Carefully observe! It appears Germany is positioning itself to use this Congo crisis exactly as it used the Balkans crisis. As time wears on without resolution to the crisis, the EU will be justifiably and legally able, by UN mandate, to keep and even increase a military presence in the “mittel”—in the heart of—resource-rich Africa.
Is this the mustard-seed beginning of a modern version of Germany’s Mittelafrika policy?
Vital Strategic Resources
No nation can achieve or sustain superpower strength without access to vital strategic resources. The Democratic Republic of the Congo is, potentially, one of the richest countries in Africa. In addition to diamonds and gold, it contains 34 percent of the world’s cobalt reserves and over 10 percent of its copper.
It is estimated that Africa holds approximately 30 percent of the world’s mineral reserves. It produces over 60 metal and mineral products. It is a major producer of a number of the world’s most precious metals, including gold, diamonds, uranium, manganese, chromium, nickel, bauxite, cobalt and platinum group metals.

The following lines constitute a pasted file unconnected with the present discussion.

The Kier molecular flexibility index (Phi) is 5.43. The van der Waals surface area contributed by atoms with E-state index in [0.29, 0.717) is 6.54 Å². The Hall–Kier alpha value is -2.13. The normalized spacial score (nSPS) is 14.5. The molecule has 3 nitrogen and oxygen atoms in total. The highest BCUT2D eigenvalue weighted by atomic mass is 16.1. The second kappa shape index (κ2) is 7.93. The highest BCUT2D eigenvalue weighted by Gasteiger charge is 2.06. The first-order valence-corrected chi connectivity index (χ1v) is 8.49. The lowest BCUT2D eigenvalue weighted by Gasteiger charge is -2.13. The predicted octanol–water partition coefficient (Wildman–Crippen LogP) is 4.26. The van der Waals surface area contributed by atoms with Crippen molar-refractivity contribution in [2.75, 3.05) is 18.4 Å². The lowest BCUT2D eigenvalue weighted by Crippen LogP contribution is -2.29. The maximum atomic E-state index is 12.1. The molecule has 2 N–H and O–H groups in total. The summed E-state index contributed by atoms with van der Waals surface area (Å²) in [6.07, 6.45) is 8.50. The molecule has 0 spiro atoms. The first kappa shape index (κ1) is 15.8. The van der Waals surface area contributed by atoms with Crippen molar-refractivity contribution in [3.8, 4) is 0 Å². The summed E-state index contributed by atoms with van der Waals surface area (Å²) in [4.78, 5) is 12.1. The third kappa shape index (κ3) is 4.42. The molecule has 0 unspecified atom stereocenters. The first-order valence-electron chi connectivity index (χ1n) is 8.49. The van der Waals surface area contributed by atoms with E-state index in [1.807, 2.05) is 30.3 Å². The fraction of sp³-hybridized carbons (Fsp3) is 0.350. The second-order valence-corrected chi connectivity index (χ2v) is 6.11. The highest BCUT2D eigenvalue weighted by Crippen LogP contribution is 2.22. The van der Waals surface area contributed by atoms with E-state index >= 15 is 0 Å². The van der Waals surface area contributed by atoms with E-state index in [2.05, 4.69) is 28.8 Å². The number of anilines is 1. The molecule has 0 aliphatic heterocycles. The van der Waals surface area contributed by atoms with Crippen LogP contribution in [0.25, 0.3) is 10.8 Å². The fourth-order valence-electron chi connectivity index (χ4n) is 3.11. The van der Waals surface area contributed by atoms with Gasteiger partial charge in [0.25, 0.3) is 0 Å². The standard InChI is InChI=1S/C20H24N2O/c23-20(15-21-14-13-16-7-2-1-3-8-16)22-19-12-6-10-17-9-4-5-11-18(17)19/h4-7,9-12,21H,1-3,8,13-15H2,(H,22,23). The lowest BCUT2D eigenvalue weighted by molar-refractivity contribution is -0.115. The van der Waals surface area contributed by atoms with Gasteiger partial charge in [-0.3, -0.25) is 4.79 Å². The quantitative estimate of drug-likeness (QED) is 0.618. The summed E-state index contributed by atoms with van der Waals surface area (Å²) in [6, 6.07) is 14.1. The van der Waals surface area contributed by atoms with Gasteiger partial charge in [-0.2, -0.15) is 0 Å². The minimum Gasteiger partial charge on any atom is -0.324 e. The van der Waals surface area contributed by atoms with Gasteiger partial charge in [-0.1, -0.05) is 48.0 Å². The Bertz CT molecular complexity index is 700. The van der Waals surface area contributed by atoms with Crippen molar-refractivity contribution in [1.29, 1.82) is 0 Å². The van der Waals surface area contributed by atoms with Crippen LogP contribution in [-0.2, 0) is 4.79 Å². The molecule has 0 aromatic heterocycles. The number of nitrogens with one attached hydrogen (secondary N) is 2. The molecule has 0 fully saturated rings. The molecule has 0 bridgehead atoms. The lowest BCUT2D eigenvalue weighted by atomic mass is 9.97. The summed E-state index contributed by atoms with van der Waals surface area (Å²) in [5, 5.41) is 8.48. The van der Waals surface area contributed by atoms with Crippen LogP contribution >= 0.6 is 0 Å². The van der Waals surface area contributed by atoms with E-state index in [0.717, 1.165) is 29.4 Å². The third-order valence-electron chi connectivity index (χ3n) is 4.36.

But the most vital of its strategic resources, which is being discovered in ever increasing abundance, is crude oil.
With Iraq going further into crisis, Iran a heartbeat away from becoming a nuclear power and militant Islam continuing to rise, Europe must acquire a stable, inexpensive source of vital crude oil and precious metal and mineral resources. German planners, even back in the 1890s, knew that such vital resources would be plentiful and easily accessible in Africa.
The Corporate Council on Africa (cca) reports that Africa contains over 90 billion barrels of proven oil reserves, representing 9.1 percent of the world’s total reserves. More than 11 percent of the world’s current oil production takes place in Africa, and the cca reported last year that it expects Africa’s oil production to expand by an amazing 57 percent by 2007.
In a newly released in-depth report on Africa’s oil boom and the poor, Ian Gary of the Catholic Relief Services (crs) assembled facts on the overwhelming oil reserves of the continent. The report said that most of Africa’s current oil growth is in the Gulf of Guinea region, which covers much of western and central Africa. Nigeria, sub-Saharan Africa’s largest producer, is planning to top 3 million barrels per day in output, and Angola, the second-largest sub-Saharan producer, is working to double its current 1 million barrels a day output.